"A data lake is a system or repository of data stored in its natural/raw format, usually object blobs or files. A data lake is usually a single store of data including raw copies of source system data, sensor data, social data etc., and transformed data used for tasks such as reporting, visualization, advanced analytics and machine learning. A data lake can include structured data from relational databases (rows and columns), semi-structured data (CSV, logs, XML, JSON), unstructured data (emails, documents, PDFs) and binary data (images, audio, video). A data lake can be established "on premises" (within an organization's data centers) or "in the cloud" (using cloud services from vendors such as Amazon, Microsoft, or Google). A data swamp is a deteriorated and unmanaged data lake that is either inaccessible to its intended users or is providing little value." - Wikipedia

Alexicon focuses more on Business Process, Analytics, Structuring and Data Modeling for Data Lakes and EDWs, balancing where raw and processed data will reside.

Large Enterprise Databases

Superfast databases have also become the new norm for analytic systems sourcing from the EDW. These superfast databases are comprised of software and hardware platform components. They are MPP databases used for very large datasets with advanced speeds for large query workload processing and user or analytic queries. MPPs are used in most larger businesses for EDWs.

Types of database schema designs (data models):

  1. Third normal form (3NF) - Normalized/Keys
  2. Data Warehouse (Stars and Snowflake) - Denormalized/Keys
  3. Data Mart (Stars and Snowflake) - Denormalized/Keys
  4. Computed Application Data Model - Denormalized/Keys
  5. Computed Tables - Denormalized/Keys/No Keys

Massively parallel is the term for using a large number of computer processors (or separate computers) to simultaneously perform a set of coordinated computations in parallel. - Wikipedia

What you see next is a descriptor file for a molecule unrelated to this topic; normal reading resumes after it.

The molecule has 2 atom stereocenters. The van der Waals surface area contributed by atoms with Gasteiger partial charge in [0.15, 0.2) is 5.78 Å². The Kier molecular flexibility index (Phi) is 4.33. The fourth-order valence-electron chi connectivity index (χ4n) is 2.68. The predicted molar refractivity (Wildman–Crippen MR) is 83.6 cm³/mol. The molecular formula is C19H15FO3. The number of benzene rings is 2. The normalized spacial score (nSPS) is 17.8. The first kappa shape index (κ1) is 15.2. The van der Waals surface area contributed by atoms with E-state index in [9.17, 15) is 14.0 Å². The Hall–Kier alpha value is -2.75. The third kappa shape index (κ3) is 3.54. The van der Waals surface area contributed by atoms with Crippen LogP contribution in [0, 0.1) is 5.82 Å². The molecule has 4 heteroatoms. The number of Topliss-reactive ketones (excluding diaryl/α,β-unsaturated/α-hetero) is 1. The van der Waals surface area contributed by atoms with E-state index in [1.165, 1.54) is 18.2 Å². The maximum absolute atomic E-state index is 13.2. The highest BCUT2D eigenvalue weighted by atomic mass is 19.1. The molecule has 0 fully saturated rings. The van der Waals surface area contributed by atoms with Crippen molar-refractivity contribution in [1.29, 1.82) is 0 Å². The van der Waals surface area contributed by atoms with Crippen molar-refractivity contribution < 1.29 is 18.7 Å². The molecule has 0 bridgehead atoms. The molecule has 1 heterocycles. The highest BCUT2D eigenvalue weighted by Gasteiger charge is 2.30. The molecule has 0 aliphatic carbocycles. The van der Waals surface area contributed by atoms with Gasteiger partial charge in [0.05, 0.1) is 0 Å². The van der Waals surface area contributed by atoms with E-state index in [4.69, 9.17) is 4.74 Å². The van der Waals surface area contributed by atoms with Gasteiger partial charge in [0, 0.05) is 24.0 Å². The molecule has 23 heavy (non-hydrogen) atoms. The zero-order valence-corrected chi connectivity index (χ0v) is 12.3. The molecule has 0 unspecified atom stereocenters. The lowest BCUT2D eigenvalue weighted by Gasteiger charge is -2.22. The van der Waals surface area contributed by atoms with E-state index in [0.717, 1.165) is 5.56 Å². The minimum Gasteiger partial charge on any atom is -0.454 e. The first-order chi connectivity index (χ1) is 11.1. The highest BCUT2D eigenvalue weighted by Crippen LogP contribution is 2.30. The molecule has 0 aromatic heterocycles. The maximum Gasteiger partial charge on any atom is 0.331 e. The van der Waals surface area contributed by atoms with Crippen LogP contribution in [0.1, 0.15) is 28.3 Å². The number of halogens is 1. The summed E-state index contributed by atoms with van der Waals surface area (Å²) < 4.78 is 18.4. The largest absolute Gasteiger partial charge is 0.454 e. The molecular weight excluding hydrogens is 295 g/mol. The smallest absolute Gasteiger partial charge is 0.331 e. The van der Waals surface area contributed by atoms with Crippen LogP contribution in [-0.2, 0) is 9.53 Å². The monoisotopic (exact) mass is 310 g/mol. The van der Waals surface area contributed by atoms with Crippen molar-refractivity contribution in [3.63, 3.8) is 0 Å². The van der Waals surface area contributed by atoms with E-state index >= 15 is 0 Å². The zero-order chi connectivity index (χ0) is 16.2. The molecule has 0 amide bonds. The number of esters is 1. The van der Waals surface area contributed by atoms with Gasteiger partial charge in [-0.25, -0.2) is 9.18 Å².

Data stored in the warehouse is uploaded from operational systems (such as marketing or sales). The data may pass through an operational data store and may require data cleansing for additional operations to ensure data quality before it is used in the DW for reporting. Extract, transform, load (ETL) and extract, load, transform (ELT) are the two main approaches used to build a data warehouse system. - Wikipedia

An integrated and process-based data warehouse considers quantities, dollars and time or duration which is key for measuring process steps and task time.

Golden Rule

As datasets have grown, Big Data systems and smaller databases need business logic, summarizations and calculations to be handled in the database layer. Many systems handle these important operations in the middle layer or Analytics Server and/or in the frontend or Visualization layer. Moving to bigger data and faster systems requires different and newer data model builds rather than trying to compensate with additional software and hardware purchases that can provide less than acceptable performance gains because of existing slow or "hard-to-analyze" data models. Alexicon can provide help and advice to avoid performance problems while opening up analysis capabilities as data scales by pushing Visualization or Analytic Server level work to the database layer.